Hawks' films today are just as endearing as when they were first released. This is due largely to the fact that he was first off a fabulist looking to speak about universal truths of human nature, apart from the world in which they live; and secondly, because rather than being story-driven, his films start and end with the characters that inhabit them. Plots were almost extraneous to Hawks. In speaking about the Big Sleep, he repeatedly said that he never did understand the story.
Convinced that if he remained a contract director, he would not be able to make them as he wanted. Hawks left the studios behind to become a freelance director. "Henceforth he would contract to individuals or to studios to make one picture or several after his own fashion on terms which would allow him to have control over stories and casting." (Tuska 103)
The fact that Hawks had an extraordinary talent for creating money-makers allowed him to retain artistic freedom that no one else had. "Since this freedom also meant that he would have to make a living on what his films earned by way of profits, it made him as keenly conscious of costs and grosses as any film distributor." (Tuska 103)
Like Flannery O'connor talking about her method of writing in Mysteries and Manners, Hawks liked to put two characters together and just see how they interacted. He didn't asked the camera to do much and was certainly not prone to an excess of editing, but he did ask an awful lot of his actors. In To Have or Have Not, he took the worlds most brash actor, Humphrey Bogart and introduced him to an even brasher female lead, the very young Lauren Bacall, who controls the action by walking out on Bogie whenever she wants, matching her sarcasm against his cynicism.
Hawks would get inside the head of his actors. He would attempt to get the new kids on the block to stand up to the stabled stars and would encourage the old timers to knock the kids down a peg or two. This is seen clearly at work with John Wayne and new comer Montgomery Clift in Red River.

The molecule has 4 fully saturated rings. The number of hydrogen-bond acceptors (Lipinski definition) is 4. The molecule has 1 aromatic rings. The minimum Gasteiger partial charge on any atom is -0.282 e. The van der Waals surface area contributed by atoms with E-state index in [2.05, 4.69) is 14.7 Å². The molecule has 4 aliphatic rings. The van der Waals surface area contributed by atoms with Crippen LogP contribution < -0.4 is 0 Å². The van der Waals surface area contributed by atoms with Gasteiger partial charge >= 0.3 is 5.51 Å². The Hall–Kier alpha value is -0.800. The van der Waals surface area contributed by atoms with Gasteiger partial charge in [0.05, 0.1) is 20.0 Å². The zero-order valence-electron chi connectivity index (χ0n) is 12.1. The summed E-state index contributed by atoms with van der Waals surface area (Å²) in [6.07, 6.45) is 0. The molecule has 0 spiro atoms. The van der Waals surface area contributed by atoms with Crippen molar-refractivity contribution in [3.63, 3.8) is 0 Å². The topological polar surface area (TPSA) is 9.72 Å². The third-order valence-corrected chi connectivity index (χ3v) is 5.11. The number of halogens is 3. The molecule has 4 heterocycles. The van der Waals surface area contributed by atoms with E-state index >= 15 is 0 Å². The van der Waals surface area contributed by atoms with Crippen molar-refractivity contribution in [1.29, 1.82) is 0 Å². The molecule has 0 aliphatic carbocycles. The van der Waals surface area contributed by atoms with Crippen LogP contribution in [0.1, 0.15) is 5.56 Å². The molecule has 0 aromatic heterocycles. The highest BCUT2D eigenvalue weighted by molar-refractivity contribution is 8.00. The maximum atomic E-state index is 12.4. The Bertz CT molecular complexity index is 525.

As a western director the more witty Hawks holds his own with the more sentimental John Ford. However, it is probably in comedy where Hawks' greatest genius showed itself. Hawks is often given credit for evolving the screwball comedy. Most analysts suggest that 1934 should be considered as the beginning of the screwball genre because of the appearance of three films. (Gehring 109) Those films were It Happened One Night, The Thin Man, and Howard Hawks' Twentieth Century, all of which did very well at the box office.
This genre usually introduces a screwball male lead who is quite vulnerable and prone to frustration, often has high society trappings, and usually involves ridiculous turns of events that are filled with misunderstandings that are romantically resolved. The male lead, as created by Clark Gable and then perfected by Cary Grant is often shown as being quite childlike and though heroic is often in need of caring for. Cary Grant's absentminded professor in Bringing Up Baby, despite being a genius finds himself in one ridiculous situation after another.
Some other commonalties to Hawks' screwball comedies include a highly developed use of dialogue and gender-bending that's equal to that of Shakespeare. Though Hawks was known for allowing his characters to talk with their eyes, the dialogue in Hawks' film is as crisp and sharp and impolite as any every scripted in Hollywood. Considering the writers at his disposal -- William Faulkner, Ben Hecht, and Raymond Chandler, the dialog should have been top drawer. Hawks got the most out of his writers by sitting down and chatting with them, often over a drink or two or six, and would then leave them alone to do their work. However as soon as the movie went into production, the script would begin to evolve through Hawks' rewrites and the actors' open invitation to improvise. Hawks didn't want his actors to be polite. Up to that time, actors had been quite polite about letting fellow actors finish their lines. Hawks encouraged them to run over each others lines, to even talk at the same time. Cary Grant and Katherine Hepburn execute it perfectly in Bringing up Baby, showing how both their characters are obliviously traveling in parallel universes.
Hawks' use of gender-bending took various forms. In My Girl Friday, he took…[continue]